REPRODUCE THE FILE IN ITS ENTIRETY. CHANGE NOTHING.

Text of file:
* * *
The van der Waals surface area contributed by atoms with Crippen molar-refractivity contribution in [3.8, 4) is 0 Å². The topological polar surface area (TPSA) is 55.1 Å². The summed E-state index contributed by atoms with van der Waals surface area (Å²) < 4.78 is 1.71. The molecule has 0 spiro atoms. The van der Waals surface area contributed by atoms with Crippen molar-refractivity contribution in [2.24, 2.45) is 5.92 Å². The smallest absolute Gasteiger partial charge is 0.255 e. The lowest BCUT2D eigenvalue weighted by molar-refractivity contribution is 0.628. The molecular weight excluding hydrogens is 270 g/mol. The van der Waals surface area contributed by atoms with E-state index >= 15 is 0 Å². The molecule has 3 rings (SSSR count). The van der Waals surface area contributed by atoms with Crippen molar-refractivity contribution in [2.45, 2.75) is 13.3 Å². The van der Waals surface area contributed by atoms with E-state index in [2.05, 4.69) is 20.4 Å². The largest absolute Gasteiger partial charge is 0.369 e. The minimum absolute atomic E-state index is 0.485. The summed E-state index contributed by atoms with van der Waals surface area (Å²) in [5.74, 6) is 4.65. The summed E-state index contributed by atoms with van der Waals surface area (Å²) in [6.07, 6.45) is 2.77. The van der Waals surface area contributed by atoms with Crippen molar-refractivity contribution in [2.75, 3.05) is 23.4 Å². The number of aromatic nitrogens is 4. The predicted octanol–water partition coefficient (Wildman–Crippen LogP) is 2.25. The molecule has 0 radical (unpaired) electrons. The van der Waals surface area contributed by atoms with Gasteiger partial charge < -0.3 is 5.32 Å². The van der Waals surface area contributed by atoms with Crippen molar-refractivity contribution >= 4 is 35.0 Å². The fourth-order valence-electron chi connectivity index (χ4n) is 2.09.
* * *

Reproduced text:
The van der Waals surface area contributed by atoms with Crippen molar-refractivity contribution in [3.8, 4) is 0 Å². The topological polar surface area (TPSA) is 55.1 Å². The summed E-state index contributed by atoms with van der Waals surface area (Å²) < 4.78 is 1.71. The molecule has 0 spiro atoms. The van der Waals surface area contributed by atoms with Crippen molar-refractivity contribution in [2.24, 2.45) is 5.92 Å². The smallest absolute Gasteiger partial charge is 0.255 e. The lowest BCUT2D eigenvalue weighted by molar-refractivity contribution is 0.628. The molecular weight excluding hydrogens is 270 g/mol. The van der Waals surface area contributed by atoms with E-state index >= 15 is 0 Å². The molecule has 3 rings (SSSR count). The van der Waals surface area contributed by atoms with Crippen molar-refractivity contribution in [2.45, 2.75) is 13.3 Å². The van der Waals surface area contributed by atoms with E-state index in [2.05, 4.69) is 20.4 Å². The largest absolute Gasteiger partial charge is 0.369 e. The minimum absolute atomic E-state index is 0.485. The summed E-state index contributed by atoms with van der Waals surface area (Å²) in [5.74, 6) is 4.65. The summed E-state index contributed by atoms with van der Waals surface area (Å²) in [6.07, 6.45) is 2.77. The van der Waals surface area contributed by atoms with Crippen molar-refractivity contribution in [2.75, 3.05) is 23.4 Å². The number of aromatic nitrogens is 4. The predicted octanol–water partition coefficient (Wildman–Crippen LogP) is 2.25. The molecule has 0 radical (unpaired) electrons. The van der Waals surface area contributed by atoms with Gasteiger partial charge < -0.3 is 5.32 Å². The van der Waals surface area contributed by atoms with Crippen molar-refractivity contribution >= 4 is 35.0 Å². The fourth-order valence-electron chi connectivity index (χ4n) is 2.09.